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NATHAN THE WISE Receives American Premiere, Starring Strathairn, At People's Light 9/16-10/11

People's Light & Theatre Company kicks off their 35th Anniversary Season with the American Premiere of NATHAN THE WISE translated by Edward Kemp from the play by Gotthold Ephraim Lessing. NATHAN THE WISE runs from September 16 - October 11, 2009, on the Main Stage. Artistic Director AbiGail Adams directs. People's Light & Theatre is located at 39 Conestoga Road, Malvern. For tickets call 610-644-3500 or visit

NATHAN THE WISE (German title Nathan der Weise) is a plea for religious tolerance. Lessing completed the first rough draft of the play in November 1778. He then began putting it into verse and was the first in Germany to use iambic pentameter. The play was published in May 1779, but did not receive its first public performance until April 1783, two years after Lessing's death. The character of Nathan is based on Lessing's good friend and German Jewish philosopher Moses Mendelssohn.

The original full verse text is dense and long. The Kemp translation, written in 2003, has been called "...fresh and witty," and "a fine translation, which combines Germanic seriousness with a winning English wit." It premiered at the Chichester Festival Theatre in 2003 and received two subsequent productions - at the Harbourfront Theatre in Toronto and The Hampstead Theatre in England. The People's Light production is the American Premiere.

NATHAN THE WISE is a colorful story, rich in wisdom and warmth, which celebrates our differences as well as our shared humanity. It takes place in 1192 in Jerusalem, where Jews, Christians and Muslims live side by side. A heroic act by a mysterious Templar brings together a wealthy Jewish merchant, his love-struck daughter, a sultan and a Christian Patriarch.

People's Light has assembled a cast of company members along with notable guest artists who are either affiliated with the company or have worked with the theatre in the past. Film and stage star David Strathairn, who appeared at People's Light in Sally's Gone, She Left Her Name in 2000, will play Nathan. Roslyn Ruff, who now has many Off-Broadway credits, and who appeared at People's Light in In the Blood in 2003, will play Sittah. Also, former company member Saige Thompson, who now lives in Los Angeles and has appeared on numerous TV shows, will play Rachel, Nathan's daughter.

The show's director and People's Light's Artistic Director, AbiGail Adams says, "NATHAN THE WISE opens our 35th anniversary season. It couldn't be more apt for us to kick off our year with a play in which friendship amidst difference trumps all other values. In our production, especially in the cast, we celebrate the long artistic friendships with company members and guests that define who we are."

With this production People's Light introduces a new program for the 6-Play Series called The Scoop: History, Context, and Gossip, a lively discussion before every performance. A member of the cast or artistic staff will discuss the world of the play, how and why it was chosen, as well as how it was cast, designed, and rehearsed. Refreshments will be available in the lobby before The Scoop begins and before the performance. The program will start one hour before the curtain and will take place in the theatre. No reservations are necessary.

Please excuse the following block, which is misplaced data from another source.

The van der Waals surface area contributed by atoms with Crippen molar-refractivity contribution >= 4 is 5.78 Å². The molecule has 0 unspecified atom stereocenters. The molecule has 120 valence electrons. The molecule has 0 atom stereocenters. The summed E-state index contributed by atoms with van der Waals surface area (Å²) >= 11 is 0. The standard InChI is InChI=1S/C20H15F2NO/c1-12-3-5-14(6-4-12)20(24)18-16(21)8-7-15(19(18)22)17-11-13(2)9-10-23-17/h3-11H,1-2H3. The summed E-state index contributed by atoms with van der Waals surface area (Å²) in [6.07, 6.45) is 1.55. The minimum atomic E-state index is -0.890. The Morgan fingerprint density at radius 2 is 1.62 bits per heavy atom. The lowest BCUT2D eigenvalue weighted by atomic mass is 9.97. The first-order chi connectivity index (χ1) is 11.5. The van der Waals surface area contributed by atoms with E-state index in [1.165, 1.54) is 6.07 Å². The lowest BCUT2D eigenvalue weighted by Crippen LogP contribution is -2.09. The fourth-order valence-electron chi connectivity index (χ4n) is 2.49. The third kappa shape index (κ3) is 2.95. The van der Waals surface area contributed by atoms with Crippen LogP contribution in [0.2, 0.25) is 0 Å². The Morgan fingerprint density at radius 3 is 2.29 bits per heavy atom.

NATHAN THE WISE previews on Wednesday, September 16 and Thursday, September 17th at 7:30pm. The show opens on Saturday, September 19th at 8pm and runs through October 11th. Single tickets go on sale in mid-August and cost $29-$48, with special discounts available for youth, seniors, and groups of 10 or more.

Subscription tickets are now available. In addition to NATHAN THE WISE, shows on the 6-Play series include ABSENCE (October 14 - November 8, 2009), SNOW WHITE: A MUSICAL PANTO (November 18 - January 3, 2010), KING LEAR (March 3 - March 28, 2010), STRETCH (March 31 - April 25, 2010), THE SECRET OF SHERLOCK HOLMES (July 7 - August 8, 2010).

Special performances and discounts, in addition to discount meal packages and talk-backs with the artists, are available for groups of 10 or more. For more information or to purchase group tickets, call 610.647.1900, ext. 134 or email

Gotthold Lessing (Playwright) was a German writer, philosopher, dramatist, publicist, and art critic, and one of the most outstanding representatives of the Enlightenment era. At university he studied theology, then medicine, and later literature and philosophy. But already he had made a connection with the stage through translating French plays for Frau Neuber's theater. In 1748 Frau Neuber put on Lessing's own maiden effort, Der Junge Gelehrte. From that time on, regardless of his financial fortunes, Lessing gave his entire interest to some form of writing. For a time he did translations for Voltaire. This contact, however, soon ended in disagreement, according to some authorities, because Lessing betrayed a literary confidence of Voltaire's. The friendship could not have lasted long, at any rate, because Lessing soon found his own dramatic beliefs directly opposed in principle to Voltaire's pseudo-classicism. His revolt against the Voltairean school is expressed in practical fashion in his first important play, Miss Sara Sampson (1755), a bourgeois tragedy of epoch-making importance to the German stage. In 1767 Lessing's famous Minna von Barnhelm appeared, the first German comedy with characters and action concerned with contemporary German life. In 1770 he was made court librarian for the Duke of Brunswick at Wolfenbuttel. With an income thus assured he married, only to lose his wife and an infant son within two years. To assuage his grief, he plunged more deeply than ever into literary work. He completed during this period the remarkable prose tragedy, Emilia Galotti, and wrote the powerful Nathan the Wise, a play which departed decidedly from precedent in its choice of subject. Lessing was not only the first truly German playwright, but he is known, too, as the "father of German criticism." Notable among his critical works is the celebrated Hamburg Dramaturgy. Lessing's literary activity continued with unimpaired mental vigor right up to the time of his sudden death while on a trip to Brunswick in 1781.